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Tue Jan 31, 2012, 02:50 PM

Outdated Solar Panels Considered E-Waste By EU Parliament

PV modules are designed to last for 15 to 20 years, and the next 15 years, PV recycling will become an emerging market, according to a recently released report by Research and Markets. The report found that over the last decade there has been tremendous growth in the global solar PV market, growing from 1,459 MW of cumulative installed capacity in 2000 to 40,758 MW in 2010. That represents a Compound Annual Growth Rate (CAGR) of 40 percent.

The report also found that the waste generated by end-of-life modules in 2025 is expected to be approximately 24,855 tons, and increase to 1,161,176 tons by 2035. Crystalline modules will account for the majority of solar PV waste during that period with a predicted 19,475 tons of waste in 2025 and 1,098,282 tons by 2035.

In 2008, an analysis by a University of California-Berkeley researcher found that all the solar panels on the market contain toxic materials. The oldest type, crystalline PV, is made with lead. Newer thin film panels contain cadmium, which is fatal in large amounts, and has been linked to lung and kidney damage.

“It’s gene toxic and a mutagen, so it has the ability to affect DNA, meaning it could affect reproduction and future generations’ DNA,” Researcher Dustin Mulvaney said about cadmium.

http://www.triplepundit.com/2012/01/life-solar-panels-considered-waste-eu-parliament/

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Arrow 17 replies Author Time Post
Reply Outdated Solar Panels Considered E-Waste By EU Parliament (Original post)
phantom power Jan 2012 OP
FBaggins Jan 2012 #1
immoderate Jan 2012 #2
OKIsItJustMe Jan 2012 #4
XemaSab Jan 2012 #3
phantom power Feb 2012 #8
OKIsItJustMe Feb 2012 #9
phantom power Feb 2012 #11
OKIsItJustMe Feb 2012 #12
One_Life_To_Give Feb 2012 #13
OKIsItJustMe Feb 2012 #14
One_Life_To_Give Feb 2012 #15
OKIsItJustMe Feb 2012 #16
One_Life_To_Give Feb 2012 #17
OKIsItJustMe Jan 2012 #5
OKIsItJustMe Jan 2012 #6
OKIsItJustMe Jan 2012 #7
One_Life_To_Give Feb 2012 #10

Response to phantom power (Original post)

Tue Jan 31, 2012, 02:58 PM

1. 15-20 years?

That's interesting.

So when comparing costs to an alternative generation facility that lasts... Oh... Let's say 40-60 years, one should increase the price of solar by a factor of 2-4...

... Before accounting for inflation.

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Response to FBaggins (Reply #1)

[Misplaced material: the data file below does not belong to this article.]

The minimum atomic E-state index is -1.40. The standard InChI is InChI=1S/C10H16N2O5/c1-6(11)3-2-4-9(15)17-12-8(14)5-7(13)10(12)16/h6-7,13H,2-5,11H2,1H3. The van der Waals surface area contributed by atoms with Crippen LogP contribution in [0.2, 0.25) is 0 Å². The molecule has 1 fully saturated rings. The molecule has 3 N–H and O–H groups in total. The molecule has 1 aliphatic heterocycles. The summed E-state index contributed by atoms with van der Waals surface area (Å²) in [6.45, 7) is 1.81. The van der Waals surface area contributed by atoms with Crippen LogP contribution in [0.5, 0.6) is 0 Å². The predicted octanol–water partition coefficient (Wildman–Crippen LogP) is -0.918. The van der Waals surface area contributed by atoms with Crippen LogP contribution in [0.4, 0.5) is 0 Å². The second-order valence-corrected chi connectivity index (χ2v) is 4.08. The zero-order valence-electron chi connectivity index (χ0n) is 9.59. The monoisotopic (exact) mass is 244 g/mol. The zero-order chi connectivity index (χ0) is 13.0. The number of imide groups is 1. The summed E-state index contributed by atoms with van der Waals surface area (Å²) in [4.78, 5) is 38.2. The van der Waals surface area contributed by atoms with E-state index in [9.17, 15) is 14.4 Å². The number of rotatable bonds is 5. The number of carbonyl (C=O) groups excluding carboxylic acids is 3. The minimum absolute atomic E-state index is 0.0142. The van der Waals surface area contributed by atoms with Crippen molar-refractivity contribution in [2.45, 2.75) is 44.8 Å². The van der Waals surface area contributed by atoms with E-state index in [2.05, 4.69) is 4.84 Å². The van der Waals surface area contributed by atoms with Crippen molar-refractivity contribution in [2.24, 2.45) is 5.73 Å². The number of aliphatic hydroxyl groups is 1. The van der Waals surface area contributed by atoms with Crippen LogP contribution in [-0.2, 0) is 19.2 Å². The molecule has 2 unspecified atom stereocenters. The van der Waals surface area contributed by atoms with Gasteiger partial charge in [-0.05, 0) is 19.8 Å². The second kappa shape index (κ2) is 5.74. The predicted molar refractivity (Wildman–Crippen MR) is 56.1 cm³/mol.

Tue Jan 31, 2012, 03:40 PM

2. AFAIK, current estimates assume 30 years.

 

But actual tests I read about indicate useful life for as much as 100 years.

--imm

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Response to immoderate (Reply #2)

Tue Jan 31, 2012, 04:09 PM

4. A 25 year warranty is fairly common nowadays

http://www.google.com/search?q=25%20year%20solar%20panel%20guarantee

http://www.brightstarsolar.net/2010/06/life-expectancy-of-solar-photovoltaic-panels/
[font face=Times, Serif][font size=5]Life Expectancy of Solar Photovoltaic Panels[/font]

[font size=3]You’ve bought into the idea of generating electricity through solar means, so now what? Naturally, any homeowner or business interested in photovoltaic power wants to know how long these panels will actually last. Since solar modules have no moving parts, they actually can last a pretty long time. Typically, solar panel manufacturers issue a 20 or 25 year warranty on panels, but most installers say they can endure more than 40 years with proper care.

Andy Black, one of the leading solar financial analysis experts and instructor, recently published his report on the lifespan of solar panels. His analysis showed that the first solar panels manufactured about 40 years ago are still creating power at about 80% of their original power. From that study combined with his other analysis, he concluded that most solar panels will lose about a half percent a year in efficiency.

This new information should affect how homeowners and businesses analyze a solar investment. If you spread the investment over 30 years (or 40 years) rather than 20 years, the return on investment is much more substantial. Thereby, those who investment in solar power can feel more secure that they are making the right decision.

Although the solar array on your home will likely not be worth as much as new panels with the same wattage in 25 years, it should have paid itself off many times over and will still be producing free power for your home. There is no reason to buy new panels if the ones you already have are still producing enough power for your needs.[/font][/font]

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Response to phantom power (Original post)

Tue Jan 31, 2012, 04:01 PM